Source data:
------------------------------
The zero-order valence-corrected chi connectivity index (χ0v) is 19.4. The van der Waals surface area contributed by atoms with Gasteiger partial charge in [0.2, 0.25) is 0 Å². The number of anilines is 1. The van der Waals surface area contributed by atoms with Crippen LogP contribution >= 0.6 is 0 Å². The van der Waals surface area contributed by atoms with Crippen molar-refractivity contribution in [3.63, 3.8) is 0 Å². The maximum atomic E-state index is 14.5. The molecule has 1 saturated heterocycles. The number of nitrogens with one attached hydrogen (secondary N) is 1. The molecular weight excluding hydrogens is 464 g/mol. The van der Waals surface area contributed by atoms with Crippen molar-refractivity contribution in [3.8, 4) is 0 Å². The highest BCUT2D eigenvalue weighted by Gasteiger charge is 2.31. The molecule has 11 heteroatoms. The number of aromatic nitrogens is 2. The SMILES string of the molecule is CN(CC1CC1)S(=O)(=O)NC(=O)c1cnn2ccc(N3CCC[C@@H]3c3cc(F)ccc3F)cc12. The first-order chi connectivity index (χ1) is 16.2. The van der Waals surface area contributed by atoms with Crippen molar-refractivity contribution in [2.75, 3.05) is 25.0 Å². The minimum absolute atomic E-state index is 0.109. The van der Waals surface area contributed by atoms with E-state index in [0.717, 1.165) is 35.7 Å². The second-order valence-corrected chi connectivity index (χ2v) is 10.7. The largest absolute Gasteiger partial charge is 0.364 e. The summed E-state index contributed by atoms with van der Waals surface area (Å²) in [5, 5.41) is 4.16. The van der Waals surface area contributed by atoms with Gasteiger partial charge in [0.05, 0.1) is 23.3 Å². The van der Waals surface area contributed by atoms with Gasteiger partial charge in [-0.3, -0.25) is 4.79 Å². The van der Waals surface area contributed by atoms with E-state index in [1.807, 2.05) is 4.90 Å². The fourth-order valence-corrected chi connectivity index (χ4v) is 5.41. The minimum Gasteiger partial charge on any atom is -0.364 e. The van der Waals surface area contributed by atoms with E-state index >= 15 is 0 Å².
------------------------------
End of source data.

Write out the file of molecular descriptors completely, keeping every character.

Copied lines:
The zero-order valence-corrected chi connectivity index (χ0v) is 19.4. The van der Waals surface area contributed by atoms with Gasteiger partial charge in [0.2, 0.25) is 0 Å². The number of anilines is 1. The van der Waals surface area contributed by atoms with Crippen LogP contribution >= 0.6 is 0 Å². The van der Waals surface area contributed by atoms with Crippen molar-refractivity contribution in [3.63, 3.8) is 0 Å². The maximum atomic E-state index is 14.5. The molecule has 1 saturated heterocycles. The number of nitrogens with one attached hydrogen (secondary N) is 1. The molecular weight excluding hydrogens is 464 g/mol. The van der Waals surface area contributed by atoms with Crippen molar-refractivity contribution in [3.8, 4) is 0 Å². The highest BCUT2D eigenvalue weighted by Gasteiger charge is 2.31. The molecule has 11 heteroatoms. The number of aromatic nitrogens is 2. The SMILES string of the molecule is CN(CC1CC1)S(=O)(=O)NC(=O)c1cnn2ccc(N3CCC[C@@H]3c3cc(F)ccc3F)cc12. The first-order chi connectivity index (χ1) is 16.2. The van der Waals surface area contributed by atoms with Crippen molar-refractivity contribution in [2.75, 3.05) is 25.0 Å². The minimum absolute atomic E-state index is 0.109. The van der Waals surface area contributed by atoms with E-state index in [0.717, 1.165) is 35.7 Å². The second-order valence-corrected chi connectivity index (χ2v) is 10.7. The largest absolute Gasteiger partial charge is 0.364 e. The summed E-state index contributed by atoms with van der Waals surface area (Å²) in [5, 5.41) is 4.16. The van der Waals surface area contributed by atoms with Gasteiger partial charge in [0.05, 0.1) is 23.3 Å². The van der Waals surface area contributed by atoms with Gasteiger partial charge in [-0.3, -0.25) is 4.79 Å². The van der Waals surface area contributed by atoms with E-state index in [1.807, 2.05) is 4.90 Å². The fourth-order valence-corrected chi connectivity index (χ4v) is 5.41. The minimum Gasteiger partial charge on any atom is -0.364 e. The van der Waals surface area contributed by atoms with E-state index >= 15 is 0 Å².